"Dear Sir, - From those who may be supposed to know 'the secrets of the castle,' the king is stated to be by no manner in so alarming a state as many folks would have it imagined. His majesty is likewise said to dictate the bulletins of his own state of health. Some whisperings have also gone abroad that, in the event of the demise of the crown, a regency would probably be established, for reasons which occasioned the removal of the next in succession from the office of high admiral. That a maritime government might not prove consonant to the views of a military chieftain of the most unbounded ambition, may admit of easy belief; and as the second heir-presumptive is not alone a female, but a minor, in addition to the argument which might be applied to the present case, that, in the ordinary course of nature, it was not to be expected that his reign would be of long duration, in these disjointed times, it is by no means unlikely a vicarious form of government may be attempted. The effort would be a bold one; but, after the measures we have seen, what new violation would surprise us? Besides, the popular plea of economy and expedience might be urged as a pretext, while aggrandisement and usurpation might be the latent sole motive. It would only be necessary to make out a plausible case, which, from the facts on record, there could be no difficulty in doing, to the satisfaction of a pliable and obsequious set of ministers, as also to the success of such an experiment. Most truly yours, "W. B. F."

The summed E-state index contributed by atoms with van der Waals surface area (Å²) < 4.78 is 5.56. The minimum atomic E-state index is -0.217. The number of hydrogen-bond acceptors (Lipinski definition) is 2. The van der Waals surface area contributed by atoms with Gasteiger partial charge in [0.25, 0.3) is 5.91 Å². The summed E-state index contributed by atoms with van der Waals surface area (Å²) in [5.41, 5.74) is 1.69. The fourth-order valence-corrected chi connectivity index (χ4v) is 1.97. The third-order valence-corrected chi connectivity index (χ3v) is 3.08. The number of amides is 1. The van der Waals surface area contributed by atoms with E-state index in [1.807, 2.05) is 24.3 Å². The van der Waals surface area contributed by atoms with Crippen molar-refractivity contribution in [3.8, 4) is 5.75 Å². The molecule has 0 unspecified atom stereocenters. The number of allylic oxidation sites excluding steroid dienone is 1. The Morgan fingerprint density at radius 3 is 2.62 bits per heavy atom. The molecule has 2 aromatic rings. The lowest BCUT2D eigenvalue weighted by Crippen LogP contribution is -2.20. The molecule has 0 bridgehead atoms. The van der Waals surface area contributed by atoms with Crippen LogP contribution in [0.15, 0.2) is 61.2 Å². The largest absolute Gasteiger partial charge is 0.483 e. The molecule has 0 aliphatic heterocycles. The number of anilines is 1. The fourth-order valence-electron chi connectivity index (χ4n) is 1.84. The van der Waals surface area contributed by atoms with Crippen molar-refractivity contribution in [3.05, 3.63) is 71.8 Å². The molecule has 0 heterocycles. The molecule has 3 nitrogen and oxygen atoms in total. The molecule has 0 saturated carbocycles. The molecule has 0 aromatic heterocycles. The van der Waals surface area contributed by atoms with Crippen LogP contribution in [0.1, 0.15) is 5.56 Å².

The author of this letter was in confidential communication with the duke of Cumberland, and had long conversations with him at Kew in the winter of 1831-32. On the 19 th of April in the latter year colonel Fairman was elected to the office of deputy grand secretary, the duke of Buckingham being secretary. He was nominated by the duke of Cumberland, seconded by lord Kenyon, and supported by the duke of Gordon. In June following he was sent forth among the lodges by the grand master as a sort of plenipotentiary. Previously the duke had written to the marquis of Londonderry on the affairs of the society, in consequence of which Fairman wrote with more explicitness, urging the formation of Orange lodges among the pitmen on the estates of the marquis. "Thus," he said, "by a rapid augmentation of our physical force, we might be able to assume a boldness of attitude which should command the respect of our Jacobinical rulers," by which he meant "the Popish cabinet and democratical ministry." He proceeds: "If we prove not too strong for such a government as the present is, such a government will prove too strong for us. Some arbitrary step would be taken in this case to stop our meetings; hence the necessity for our laying aside that non-resistance, that passive obedience, which has hitherto been religiously enforced to our own discomfiture." In another letter he wrote: "We have the military with us as far as they are at liberty to avow their principles and sentiments; but since the lamented death of the duke of York, every impediment has been thrown in the way of holding a lodge."